Sun | Dec 16, 2018

Pastor urges security officers to be agents of change

Published:Saturday | April 28, 2018 | 12:00 AMTamara Bailey/Gleaner Writer

Mandeville, Manchester:

We are living in the world that has become callous, and in some cases, devoid of emotion, the presence of which makes the job of those who swear to serve and protect, difficult. But president of the West Jamaica Conference of Seventh-day Adventists, Pastor Glen Samuels, says that even in the midst of our suffering, there is a God who defends the defenceless.

"The Divine God, the One who would have us remember that the presence of evil is neither ultimate nor final. This God led them (children of Israel) with a mighty hand."

Samuels, who was speaking at the 18th Annual Prayer and Thanksgiving Service for the Security Forces (Area 3) of the Jamaica Constabulary Force at Northern Caribbean University, said that the nation has to be forthright with enforcement of morality that is intertwined with biblical instructions.

"We cannot, as a people, squander the value of morality. We cannot divorce our sociology from biblical rootedness. What is the problem of our nation? Ours is a world of a growing gender neutrality, where how you were born is not important; it is what you feel like. My society says that righteousness and morality ought not to be guided by any god or Bible, but by the sociological context of who you are."

Unsustainable Humanity

He further established his position by citing that humanity removed from God has no life of its own.

"I want to challenge you, members of the Jamaica Constabulary Force, you were sworn to serve and protect and every station I walk into to pray for an officer or to deal with an issue, your mission statement is boldly declared. But for times when I am flustered by actions that do not reflect that, I must remind you that one bad apple spoils the whole bunch."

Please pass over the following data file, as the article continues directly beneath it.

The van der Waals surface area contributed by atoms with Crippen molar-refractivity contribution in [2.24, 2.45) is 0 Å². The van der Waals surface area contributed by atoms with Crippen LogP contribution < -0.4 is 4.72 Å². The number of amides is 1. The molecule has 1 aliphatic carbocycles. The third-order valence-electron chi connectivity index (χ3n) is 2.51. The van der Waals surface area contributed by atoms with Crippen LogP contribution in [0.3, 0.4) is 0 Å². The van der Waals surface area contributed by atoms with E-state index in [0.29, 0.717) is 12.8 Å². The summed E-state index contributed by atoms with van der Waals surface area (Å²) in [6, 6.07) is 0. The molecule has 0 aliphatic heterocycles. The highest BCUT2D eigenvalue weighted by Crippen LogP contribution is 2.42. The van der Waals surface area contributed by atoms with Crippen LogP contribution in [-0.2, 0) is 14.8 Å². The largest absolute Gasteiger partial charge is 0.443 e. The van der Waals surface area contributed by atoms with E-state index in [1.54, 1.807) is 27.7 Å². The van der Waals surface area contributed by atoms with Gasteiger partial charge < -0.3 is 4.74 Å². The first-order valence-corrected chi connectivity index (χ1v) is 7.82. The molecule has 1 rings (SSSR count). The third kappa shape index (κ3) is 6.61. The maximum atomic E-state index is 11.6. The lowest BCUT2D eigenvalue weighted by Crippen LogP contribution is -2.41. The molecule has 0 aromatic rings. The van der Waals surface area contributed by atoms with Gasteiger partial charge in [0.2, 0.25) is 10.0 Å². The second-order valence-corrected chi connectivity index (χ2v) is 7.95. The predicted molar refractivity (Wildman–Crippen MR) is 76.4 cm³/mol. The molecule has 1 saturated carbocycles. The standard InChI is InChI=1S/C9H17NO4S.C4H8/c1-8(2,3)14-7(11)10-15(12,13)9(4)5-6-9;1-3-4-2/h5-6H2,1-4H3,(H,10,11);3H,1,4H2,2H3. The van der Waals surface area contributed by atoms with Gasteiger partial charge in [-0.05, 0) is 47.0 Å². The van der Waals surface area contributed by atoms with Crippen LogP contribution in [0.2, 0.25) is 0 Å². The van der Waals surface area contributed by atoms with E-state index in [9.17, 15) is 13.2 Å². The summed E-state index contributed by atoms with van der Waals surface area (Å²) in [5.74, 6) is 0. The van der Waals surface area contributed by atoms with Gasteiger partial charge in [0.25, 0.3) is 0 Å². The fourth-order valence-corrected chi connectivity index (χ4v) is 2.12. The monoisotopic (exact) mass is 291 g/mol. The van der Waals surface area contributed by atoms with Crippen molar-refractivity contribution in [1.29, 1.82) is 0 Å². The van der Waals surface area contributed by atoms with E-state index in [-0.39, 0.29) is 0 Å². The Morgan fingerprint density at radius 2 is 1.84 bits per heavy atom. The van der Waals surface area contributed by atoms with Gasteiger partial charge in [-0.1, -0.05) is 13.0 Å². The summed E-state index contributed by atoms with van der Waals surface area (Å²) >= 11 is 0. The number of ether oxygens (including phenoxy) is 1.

He continued: "Persons who wear your uniform must have an unflinching support and unwavering commitment to integrity, morality, and bravery."

Samuels, who resides and carries out his pastoral duties in the western region of the island, a section plagued by bloodletting, said that he knows all too well the issues of reprisal killings, having stood before five or six caskets - sometimes with one casket bearing a mother and child - all murdered in cold blood.


He said that, as a Christian country, every individual must work towards impacting one life positively.

"I know that there are those of us who sometimes feel we are too busy to be agents of change in mentoring a life ... . The problem with us is that we have no problem spending money on stupidity: we will buy horse hair, but we won't by a textbook for our child in school, and we wonder why they have become murderers and scammers."

With so many young men taking to crime and violence, Samuels said that fears have now changed.

"I remember as a child, little boys were afraid of grown men, now grown men are afraid of little boys. We cannot put enough police officers in Jamaica to keep this nation safe and sane. We ought to be framers of our own future. Godlessness is at the heart of our problem.

"People will ask how can I believe in God that allows all these things to happen, a God that I cannot see. But the reality of my faith tells me visibility is not the only proof of reality. His power is evident in changed lives."

Samuels ended with a charge, "We hold life and property in connection with our loyalty to a higher power. If nobody else should understand the need for divine protection, you (Members of the JCF) should."

Eight police personnel were awarded for outstanding service to the JCF while 35 fallen soldiers were remembered and their service honoured.